Sunday, February 20, 2011
Singledom: A Year Later
The more I thought about this, as I was laying in bed tonight listening to the overhead ceiling fan drown out the sound of the 16-year-old rockband wannabe teenager nextdoor do horrible things to a completely innocent drumset at an unreasonable hour that makes me feel like I'm turning into "the old lady next door," something dawned on me. I've come full-circle.
I rushed to my laptop to see if I was correct and after a few clicks realized that I was, in fact, thinking clearly. I am mere days away from a pretty significant milestone: the one-year anniversary of "Lost in Singledom."
This time a year ago, I was stuck in a job where I felt I had been given a courtesy interview for a promotion, during which I had been treated as though I were a child playing "Let's Go to Work" dress-up everyday. I fully expected one of my interviewers to lean over to the other at one point and say "Aww...look how cute Melanie is when she pretends." I had no social life to speak of, with absolutely no potential love interests in sight. I'd had my heart broken more times than I care to reference, mostly by the same few gentlemen who, for some reason, I had maintained some hope of them coming around to my way of thinking one of these days, although I had yet to realize at that point I'd been waiting away years of my youth. A major shift in my everyday life was about to happen, and I knew it, but I was deathly afraid of what it meant for me. I would be alone a lot more than I had been really ever in my entire life. I was scared of not only not having constant company, but also of being my own company for such long periods of time.
And then it happened. It dawned on me that the only person who could change my life was me. I don't know what made me think of it, but writing had always been my go-to therapy as a teenager. I can't tell you how many times my father had to swing by the store on his way home from work to pick up more notebooks for school because I'd filled mine with teenage poetry and the beginnings, middles and ends of stories trapped in my head that I had to release. I had a few friends that were bloggers, but to me it seemed like this strange subculture of people who wrote about things like celebrity gossip or posted scripts they'd written for long-ago canceled television shows that they couldn't seem to let go of.
Then this title popped into my head. "Lost in Singledom"... it seemed too good to just leave hanging out there. What if I wrote about my life as a late-twenties single girl in a big city? Too Carrie Bradshaw? Maybe. But, maybe, if I was honest about it, people would read it. At first, I honestly didn't care if people read it. I watched "Julie & Julia" and had visions of watching my followers skyrocket overnight, but knew that wasn't my particular reality. Then Singledom started catching on. People at work started reading it. I had this strange subculture of my own. My coworkers would ask me about Mr. Man of the Week in the hallways or on the way to the bathroom. I heard that there were whole conversations happening from office to office about my social life, the one that hadn't even really existed a few weeks before. Then I started getting followers that I didn't know in the real world and I caught the blogging bug. I started looking at things in terms of its blog material quality and the focus shifted off of how pathetic I was and onto how entertaining I could be. I truly enjoyed sharing this vast period of craziness with the outside world because I started learning that I was not alone.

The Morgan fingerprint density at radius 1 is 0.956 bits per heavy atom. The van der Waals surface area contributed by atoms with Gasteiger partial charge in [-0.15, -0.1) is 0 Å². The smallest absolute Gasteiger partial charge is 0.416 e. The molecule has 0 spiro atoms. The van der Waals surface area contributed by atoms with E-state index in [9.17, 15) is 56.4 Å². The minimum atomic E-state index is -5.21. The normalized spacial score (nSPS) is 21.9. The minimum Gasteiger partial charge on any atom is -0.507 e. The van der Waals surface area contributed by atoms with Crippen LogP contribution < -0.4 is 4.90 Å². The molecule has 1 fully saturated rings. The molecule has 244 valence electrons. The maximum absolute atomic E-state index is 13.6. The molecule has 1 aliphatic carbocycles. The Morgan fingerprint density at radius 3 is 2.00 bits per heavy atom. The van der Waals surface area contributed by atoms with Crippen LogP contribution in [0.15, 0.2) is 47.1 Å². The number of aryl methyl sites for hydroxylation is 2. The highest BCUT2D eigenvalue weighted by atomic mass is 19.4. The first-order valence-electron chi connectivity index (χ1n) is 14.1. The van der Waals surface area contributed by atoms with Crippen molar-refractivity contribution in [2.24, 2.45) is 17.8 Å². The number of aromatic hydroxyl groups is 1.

The best part about the blog taking off has been the connections that I've made with people that I would have never had without it. You know those people that you went to high school or college with who you just thought had it all going for them? How could she have dating problems? Look at her...she's gorgeous, she's funny, she's kind, she's fashionable, she has perfect skin...blah, blah, blah. I'd think, if I only I looked like her, or talked like her, or drove the same car she did, then I wouldn't have all these issues finding a man. So many times over the course of the last year I've learned that no one, absolutely positively no one has had a perfectly smooth ride of dating, no matter what it looked like from my perspective. Besides that, I've reconnected with old friends who have now become such a valuable part of my life who just a year ago I had no communication with. I've made new friends with other bloggers all over the country and been absolutely shocked by the distances that "Lost in Singledom" has traveled. To know that people around the globe have read my words about my experiences in this tiny little corner of north Georgia is thrilling. The fact that they keep coming back to read more is humbling.
So raise your glass fellow Singletons and non-fellow Marrieds. Here's to dating, weeding through all the crazies, kissing lots of frogs, and hopefully someday finding the one person that you want to wake up next to the next morning. Oh, and to blogging about it!
P.S. Want to find out just how far I've come? Start from the beginning. Click here to read my very first (albeit short) posting. I remember being so nervous about it that I reread it at least 100 times. Before I had a one single follower.